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The Plight of Historically Black Colleges and Universities

Historically black colleges and universities (HBCUs) are institutions established prior to the 1964 Civil Rights Act that focuses on educating African-Americans. They have a long, rich history in U.S. education. But with the end of segregation in education, fewer black students are choosing to attend HBCUs, so their enrollment numbers and funds are suffering. Let’s take a look at the history of HBCUs and the declining state of them today.

By the Numbers

100

Number of HBCUs in the U.S. today (1)

Of those 100 …

51 are public schools.

49 are private schools.

19

Number of states with HBCUs (1)

324,000

Number of students enrolled in HBCUs (1)

71

Percentage of degrees earned by HBCU students that were bachelor degrees (1)

$8.5 billion

Total revenue for HBCUs in 2010-2011 (1)

Brief History of HBCUs

Let’s look at a brief timeline of HBCUs from the early 1800s to 2000. (2,3)

1799: John Chavis is the first black person to attend an American college or university.

1823: Alexander Lucius Twilight is the first black person to receive a degree from a college in the U.S. He receives a bachelor’s degree from Middlebury College in Vermont.

1837: The African Institute (now named Cheyney University in Pennsylvania) is established for free blacks. But it does not become a degree-granting school until 1932.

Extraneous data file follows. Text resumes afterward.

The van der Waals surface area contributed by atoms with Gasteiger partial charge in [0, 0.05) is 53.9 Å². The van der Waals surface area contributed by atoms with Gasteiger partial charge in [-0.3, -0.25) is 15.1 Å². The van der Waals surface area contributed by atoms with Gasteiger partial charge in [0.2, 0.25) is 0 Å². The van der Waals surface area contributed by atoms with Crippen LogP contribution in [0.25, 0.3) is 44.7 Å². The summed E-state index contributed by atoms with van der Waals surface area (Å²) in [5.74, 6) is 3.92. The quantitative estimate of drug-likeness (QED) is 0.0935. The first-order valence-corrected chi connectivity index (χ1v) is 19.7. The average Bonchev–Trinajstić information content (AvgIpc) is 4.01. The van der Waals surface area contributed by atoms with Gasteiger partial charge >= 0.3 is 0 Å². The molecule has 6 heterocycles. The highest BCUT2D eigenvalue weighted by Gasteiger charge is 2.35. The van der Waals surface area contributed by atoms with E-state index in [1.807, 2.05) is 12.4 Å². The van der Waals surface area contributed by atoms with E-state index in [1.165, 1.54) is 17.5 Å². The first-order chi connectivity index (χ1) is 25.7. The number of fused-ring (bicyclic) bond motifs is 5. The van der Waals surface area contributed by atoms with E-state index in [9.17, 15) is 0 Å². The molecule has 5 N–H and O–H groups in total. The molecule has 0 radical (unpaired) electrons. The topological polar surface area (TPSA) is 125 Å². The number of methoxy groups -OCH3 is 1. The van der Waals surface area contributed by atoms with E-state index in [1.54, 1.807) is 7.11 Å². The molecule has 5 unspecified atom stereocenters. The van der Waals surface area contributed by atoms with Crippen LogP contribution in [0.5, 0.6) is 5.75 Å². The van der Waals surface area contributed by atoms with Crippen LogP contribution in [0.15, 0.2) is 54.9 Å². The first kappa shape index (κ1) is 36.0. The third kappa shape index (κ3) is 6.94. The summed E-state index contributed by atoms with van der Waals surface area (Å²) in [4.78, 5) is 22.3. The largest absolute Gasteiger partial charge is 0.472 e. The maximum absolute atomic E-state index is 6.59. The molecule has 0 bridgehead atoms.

1854: Ashmun Institute, now known as Lincoln University, in Oxford, Pennsylvania, is founded as the first institution of higher education for black men. Langston Hughes and Thurgood Marshall later graduate from this school.

1880: 45 black colleges and universities exist in the U.S.

1932: There are 117 HBCUs (36 public and 81 private) in the U.S.

1954: Brown v. The Board of Education eliminates the legal basis for racial segregation in higher education.

1957: Legislation is passed in Tennessee that requires state universities to desegregate.

1970s: The implementation of affirmative action allows for the fair treatment of blacks during college admission processes.

1980: The United Negro College fund holds its first telethon, receiving $14.1 million in donations to support HBCUs.

1990s: Multiple states, including Louisiana, California and Florida, pass legislation that makes it illegal for colleges and universities to discriminate against applicants based on race.

The Problem Years: 2000-Present

In 2001, an affirmative action admissions program at the University of Georgia is ruled unconstitutional. The next year, black applicants drop by 20%. (2)

33%

Percentage of all colleges and universities that used race as a factor in the admissions process in 2003 (2)

Today …

Only 9% of black students are choosing HCBUs, compared to 80% during the Civil Rights movement. (5)

No HBCU school has a graduation rate higher than 70%. The bottom half of HBCUs have graduation rates no higher than 34%.(5)

HBCUs account for only 3% of colleges and universities in the U.S. (4)

HBCUs award 20% of all degrees received by black Americans. (4)

It is predicted that by 2035, the number of HBCUs in the U.S. will drastically fall from 104 to about 35. (4, 5)

Sources:

1. http://nces.ed.gov

2. http://www.jbhe.com

3. http://drexelgradkw.tripod.com

4. http://www.newsweek.com

5. http://www.essence.com

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